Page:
The Mountain Times

°F Mon, April 21, 2014

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Everything was fine ‘til they invented air conditioning

I listened to a panel discussion tonight consisting of law enforcement, the state prosecutor and the public defender. The crime statistics they quoted were scary and the prognosis for the future is not a consoling one. How did things get so out of control?

I remember a few years ago when we met with the Sheriff's Office in our quest to create a Crime Watch in our neighborhood. The officer spoke about the history of crime. He asked the audience, what was the number one factor that caused a spike in crime in this country? The answer - air conditioning.

We all got a puzzled look, but he explained. Before air conditioning, people sat outside on their front porches at night. The kids all played in the street and neighbors talked across the lawns to each other. They watched each other's homes, and they watched each other's kids, and they watched each other's backs. Criminals didn't have a chance. But once air conditioning was available, people closed their doors and blinds in attempts to keep the house cool. Nobody was sitting watch any longer. 

I remember our house pre-air-conditioning. When it was really hot in the summer, we would sleep in the living room with the front door open and just a screen door. This room offered the best possibility of a cross breeze. We never thought twice about the door being open. We didn't need to - all the neighbors were doing the same thing. If anything was amiss, everyone would hear it.

It all changed when my mom purchased the large bulky air-conditioner that was installed in our living room. They actually had to break through the brick to install it - it was permanent. Once again, the living room was the place to sleep on a hot night, but now the front door was shut tight along with the windows. The blinds were drawn to keep out the hot sun. The early model air conditioner was so loud, you could barely have a conversation in the same room. If something happened at a neighbor's house, we would have never known.

Raised by a single mom who worked full time, I spent a good deal of time with my grandparents during the summers. I don't know if there was such a thing as daycare centers back then. Children were cared for by relatives, neighbors and older siblings. I loved spending time with my grandparents. They lived in "the city." It was actually on the border of Queens and Brooklyn, but to us all five boroughs meant "the city."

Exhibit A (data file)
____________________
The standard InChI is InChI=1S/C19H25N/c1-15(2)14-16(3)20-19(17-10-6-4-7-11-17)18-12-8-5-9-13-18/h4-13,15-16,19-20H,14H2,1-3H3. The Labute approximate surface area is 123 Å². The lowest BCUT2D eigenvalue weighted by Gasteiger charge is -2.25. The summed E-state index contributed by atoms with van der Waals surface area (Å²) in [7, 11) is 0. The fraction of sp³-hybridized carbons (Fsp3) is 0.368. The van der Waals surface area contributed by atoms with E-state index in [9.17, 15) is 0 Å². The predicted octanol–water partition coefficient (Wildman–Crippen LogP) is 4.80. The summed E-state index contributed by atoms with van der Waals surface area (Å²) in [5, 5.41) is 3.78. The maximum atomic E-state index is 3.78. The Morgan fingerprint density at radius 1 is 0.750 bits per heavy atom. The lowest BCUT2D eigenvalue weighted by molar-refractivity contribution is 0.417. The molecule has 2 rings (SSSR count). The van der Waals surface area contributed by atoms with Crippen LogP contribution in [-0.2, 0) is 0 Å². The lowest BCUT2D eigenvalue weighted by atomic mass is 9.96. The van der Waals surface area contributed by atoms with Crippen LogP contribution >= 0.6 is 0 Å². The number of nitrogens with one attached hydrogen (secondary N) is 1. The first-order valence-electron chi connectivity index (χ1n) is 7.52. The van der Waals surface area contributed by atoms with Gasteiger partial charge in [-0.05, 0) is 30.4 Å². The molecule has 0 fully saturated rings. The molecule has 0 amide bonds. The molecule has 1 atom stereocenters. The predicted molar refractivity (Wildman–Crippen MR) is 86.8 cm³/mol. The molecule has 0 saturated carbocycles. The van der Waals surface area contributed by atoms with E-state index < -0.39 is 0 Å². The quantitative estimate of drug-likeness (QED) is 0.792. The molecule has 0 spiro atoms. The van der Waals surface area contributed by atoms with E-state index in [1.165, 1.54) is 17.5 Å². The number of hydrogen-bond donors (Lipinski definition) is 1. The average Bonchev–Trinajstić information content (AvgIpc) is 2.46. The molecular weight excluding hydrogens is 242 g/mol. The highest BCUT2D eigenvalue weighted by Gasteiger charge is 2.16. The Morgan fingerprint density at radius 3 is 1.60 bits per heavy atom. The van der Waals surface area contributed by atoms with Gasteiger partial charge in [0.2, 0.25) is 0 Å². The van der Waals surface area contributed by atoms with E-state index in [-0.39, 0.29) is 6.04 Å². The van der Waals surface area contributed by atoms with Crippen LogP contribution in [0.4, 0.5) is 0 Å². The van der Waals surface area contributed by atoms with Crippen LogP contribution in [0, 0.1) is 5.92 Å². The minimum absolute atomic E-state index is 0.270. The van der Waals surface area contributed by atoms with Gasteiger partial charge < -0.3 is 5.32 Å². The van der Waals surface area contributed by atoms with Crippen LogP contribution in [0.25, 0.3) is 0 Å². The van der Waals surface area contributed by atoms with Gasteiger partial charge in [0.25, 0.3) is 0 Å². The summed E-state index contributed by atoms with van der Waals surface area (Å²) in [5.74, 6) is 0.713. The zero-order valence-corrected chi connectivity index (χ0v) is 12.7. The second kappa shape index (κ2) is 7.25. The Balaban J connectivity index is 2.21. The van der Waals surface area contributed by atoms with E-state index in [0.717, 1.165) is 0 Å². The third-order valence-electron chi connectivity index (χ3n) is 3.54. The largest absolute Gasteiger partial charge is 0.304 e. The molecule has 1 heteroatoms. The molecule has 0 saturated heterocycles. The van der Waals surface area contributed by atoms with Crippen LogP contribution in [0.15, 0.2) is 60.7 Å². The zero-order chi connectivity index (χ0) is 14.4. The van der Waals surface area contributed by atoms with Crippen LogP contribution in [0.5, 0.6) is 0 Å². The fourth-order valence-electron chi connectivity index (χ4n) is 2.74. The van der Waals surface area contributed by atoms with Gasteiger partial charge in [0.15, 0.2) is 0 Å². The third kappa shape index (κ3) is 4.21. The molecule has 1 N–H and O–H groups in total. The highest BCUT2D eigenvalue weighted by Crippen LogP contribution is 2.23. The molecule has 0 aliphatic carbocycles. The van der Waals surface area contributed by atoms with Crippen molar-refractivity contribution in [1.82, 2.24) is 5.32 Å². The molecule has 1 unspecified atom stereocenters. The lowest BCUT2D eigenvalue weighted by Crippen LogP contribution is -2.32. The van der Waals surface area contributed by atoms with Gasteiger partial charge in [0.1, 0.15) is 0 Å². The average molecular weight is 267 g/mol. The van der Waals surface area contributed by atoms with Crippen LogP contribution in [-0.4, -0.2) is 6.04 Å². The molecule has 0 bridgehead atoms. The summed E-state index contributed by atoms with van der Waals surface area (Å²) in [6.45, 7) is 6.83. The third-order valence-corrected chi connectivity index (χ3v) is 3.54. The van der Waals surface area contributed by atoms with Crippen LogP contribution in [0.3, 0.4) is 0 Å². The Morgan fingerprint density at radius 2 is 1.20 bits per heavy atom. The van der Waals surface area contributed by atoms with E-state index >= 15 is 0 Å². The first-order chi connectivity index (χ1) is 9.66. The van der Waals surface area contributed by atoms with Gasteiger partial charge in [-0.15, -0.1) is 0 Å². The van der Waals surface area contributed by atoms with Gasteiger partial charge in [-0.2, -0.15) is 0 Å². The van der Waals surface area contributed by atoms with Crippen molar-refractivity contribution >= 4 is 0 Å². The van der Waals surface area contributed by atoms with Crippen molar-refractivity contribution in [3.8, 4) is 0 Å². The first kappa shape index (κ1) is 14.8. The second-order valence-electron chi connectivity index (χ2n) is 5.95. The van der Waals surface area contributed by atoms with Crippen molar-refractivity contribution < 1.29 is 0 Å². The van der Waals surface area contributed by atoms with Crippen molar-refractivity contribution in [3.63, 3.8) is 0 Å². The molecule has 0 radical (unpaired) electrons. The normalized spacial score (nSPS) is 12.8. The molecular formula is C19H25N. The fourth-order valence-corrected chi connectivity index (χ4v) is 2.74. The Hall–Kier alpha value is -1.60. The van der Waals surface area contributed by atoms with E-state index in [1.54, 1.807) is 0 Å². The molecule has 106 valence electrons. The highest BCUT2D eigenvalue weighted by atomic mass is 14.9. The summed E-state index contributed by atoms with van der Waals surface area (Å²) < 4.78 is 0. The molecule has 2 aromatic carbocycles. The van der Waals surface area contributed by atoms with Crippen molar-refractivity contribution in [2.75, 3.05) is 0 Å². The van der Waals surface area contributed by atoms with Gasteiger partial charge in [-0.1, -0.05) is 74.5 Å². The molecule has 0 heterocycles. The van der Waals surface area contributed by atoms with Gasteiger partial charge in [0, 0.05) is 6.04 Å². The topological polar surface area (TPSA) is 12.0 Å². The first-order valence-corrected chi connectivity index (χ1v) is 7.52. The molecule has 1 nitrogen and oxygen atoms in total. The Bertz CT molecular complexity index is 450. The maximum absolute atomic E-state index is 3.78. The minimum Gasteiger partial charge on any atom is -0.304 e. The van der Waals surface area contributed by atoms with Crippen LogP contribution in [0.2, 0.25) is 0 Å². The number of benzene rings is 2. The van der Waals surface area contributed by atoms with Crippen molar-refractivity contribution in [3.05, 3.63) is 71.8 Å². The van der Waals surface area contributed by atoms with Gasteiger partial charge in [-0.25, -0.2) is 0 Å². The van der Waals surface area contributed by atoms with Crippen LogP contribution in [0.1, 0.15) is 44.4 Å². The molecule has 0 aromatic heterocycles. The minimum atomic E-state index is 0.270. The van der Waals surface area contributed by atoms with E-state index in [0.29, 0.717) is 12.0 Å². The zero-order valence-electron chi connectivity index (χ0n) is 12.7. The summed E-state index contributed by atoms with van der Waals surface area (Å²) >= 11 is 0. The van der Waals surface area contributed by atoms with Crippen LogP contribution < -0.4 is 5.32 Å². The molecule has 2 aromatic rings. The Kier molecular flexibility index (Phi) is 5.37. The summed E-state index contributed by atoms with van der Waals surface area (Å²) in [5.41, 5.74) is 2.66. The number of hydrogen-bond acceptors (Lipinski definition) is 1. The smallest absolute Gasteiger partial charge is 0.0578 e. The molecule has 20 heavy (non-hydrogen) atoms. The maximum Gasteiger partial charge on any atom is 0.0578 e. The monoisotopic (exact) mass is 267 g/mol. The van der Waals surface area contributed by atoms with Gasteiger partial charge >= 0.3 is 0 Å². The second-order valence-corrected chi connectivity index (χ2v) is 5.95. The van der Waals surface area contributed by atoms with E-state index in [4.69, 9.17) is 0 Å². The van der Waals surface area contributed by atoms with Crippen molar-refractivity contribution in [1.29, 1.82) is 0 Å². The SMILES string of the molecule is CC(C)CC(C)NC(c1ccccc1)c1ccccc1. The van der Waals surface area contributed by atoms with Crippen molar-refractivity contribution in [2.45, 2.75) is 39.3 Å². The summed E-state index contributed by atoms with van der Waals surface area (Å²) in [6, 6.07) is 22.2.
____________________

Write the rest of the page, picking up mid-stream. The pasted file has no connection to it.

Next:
During the day, I would help my grandmother with the chores. Clothes were washed by hand in the sink against a scrub board and hung out on a wash line that was strung between the tenement building and a telephone pole. They lived in a railroad apartment with linoleum floors that were washed with a scrub brush on your hands and knees. The living room had a rug and was kept clean with a carpet sweeper. I liked that job.

Grandma would always make a homemade dinner. My favorite was her chicken fricassee. It was the most tender chicken I ever tasted. She served it with mashed potatoes and gravy. My grandfather ran a bar on the first floor of the building - the Naugatuck Democratic Club and membership was required. He would come upstairs to fix himself a plate to bring back downstairs. He didn't have to worry about leaving the bar unattended, no one was going to help themselves to anything. Of course if someone came in while grandpa was upstairs, one of the regulars would go behind the bar to pour their beer or fix their drink.

Once grandpa got his food and we cleaned up the dishes, grandma and I would head downstairs. We would grab a couple of chairs from the meeting room and set them in front of the building. And there we sat. There were always neighbors or bar patrons who would come by to chat. Sometimes one of my aunts would come over to sit with us. We could sit outside for hours and never get bored simply watching cars and people.

There was an events hall across the street. On the weekends they held dances. We would watch the couples arrive, the women in their best hats and white gloves, wearing strands of pearls. The men were always in suits and sometimes walked funny when they left. You would think I would have understood the concept of being drunk since my grandfather ran a bar, but I didn't have a clue.
Times have certainly changed. People still put fancy rockers and gliders on their front porches, but they often go unused. Instead we choose to park in front of the TV or the computer inside perfectly temperature-controlled houses. And the criminals are having a field day. No one is keeping watch.

Next time you shake your head at the latest crime statistics, take action and do something about it. Pour yourself a glass of wine and take a seat out on the front stoop. I do it often and sometimes I see my neighbors when they step out to get the mail. We chat, we catch up, we have a few laughs. And then we retreat to the air-conditioning. I'm looking forward to cooler temps.